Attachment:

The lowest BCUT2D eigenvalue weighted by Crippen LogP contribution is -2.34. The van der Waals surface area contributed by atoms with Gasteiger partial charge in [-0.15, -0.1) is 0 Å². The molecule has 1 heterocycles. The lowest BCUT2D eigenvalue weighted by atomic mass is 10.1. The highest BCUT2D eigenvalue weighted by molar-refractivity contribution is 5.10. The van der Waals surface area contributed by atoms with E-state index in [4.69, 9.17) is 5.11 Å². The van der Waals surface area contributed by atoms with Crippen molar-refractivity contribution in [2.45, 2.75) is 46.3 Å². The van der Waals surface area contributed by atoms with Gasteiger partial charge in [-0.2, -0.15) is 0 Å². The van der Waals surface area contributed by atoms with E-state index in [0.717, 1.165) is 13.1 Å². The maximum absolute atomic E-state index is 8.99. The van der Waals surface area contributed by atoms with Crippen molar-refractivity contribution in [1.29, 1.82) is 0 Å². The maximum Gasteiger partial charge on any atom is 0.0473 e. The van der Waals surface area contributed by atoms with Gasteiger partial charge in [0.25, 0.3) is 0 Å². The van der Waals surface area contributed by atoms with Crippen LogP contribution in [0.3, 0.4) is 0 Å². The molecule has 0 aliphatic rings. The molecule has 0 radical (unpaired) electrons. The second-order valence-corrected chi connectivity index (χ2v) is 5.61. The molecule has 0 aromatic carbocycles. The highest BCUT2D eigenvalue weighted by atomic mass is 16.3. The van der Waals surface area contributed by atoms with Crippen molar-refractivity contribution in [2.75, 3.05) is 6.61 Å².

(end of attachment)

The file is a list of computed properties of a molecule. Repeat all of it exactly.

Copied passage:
The lowest BCUT2D eigenvalue weighted by Crippen LogP contribution is -2.34. The van der Waals surface area contributed by atoms with Gasteiger partial charge in [-0.15, -0.1) is 0 Å². The molecule has 1 heterocycles. The lowest BCUT2D eigenvalue weighted by atomic mass is 10.1. The highest BCUT2D eigenvalue weighted by molar-refractivity contribution is 5.10. The van der Waals surface area contributed by atoms with E-state index in [4.69, 9.17) is 5.11 Å². The van der Waals surface area contributed by atoms with Crippen molar-refractivity contribution in [2.45, 2.75) is 46.3 Å². The van der Waals surface area contributed by atoms with Gasteiger partial charge in [-0.2, -0.15) is 0 Å². The van der Waals surface area contributed by atoms with E-state index in [0.717, 1.165) is 13.1 Å². The maximum absolute atomic E-state index is 8.99. The van der Waals surface area contributed by atoms with Crippen molar-refractivity contribution in [1.29, 1.82) is 0 Å². The maximum Gasteiger partial charge on any atom is 0.0473 e. The van der Waals surface area contributed by atoms with Gasteiger partial charge in [0.25, 0.3) is 0 Å². The van der Waals surface area contributed by atoms with Crippen LogP contribution in [0.3, 0.4) is 0 Å². The molecule has 0 aliphatic rings. The molecule has 0 radical (unpaired) electrons. The second-order valence-corrected chi connectivity index (χ2v) is 5.61. The molecule has 0 aromatic carbocycles. The highest BCUT2D eigenvalue weighted by atomic mass is 16.3. The van der Waals surface area contributed by atoms with Crippen molar-refractivity contribution in [2.75, 3.05) is 6.61 Å².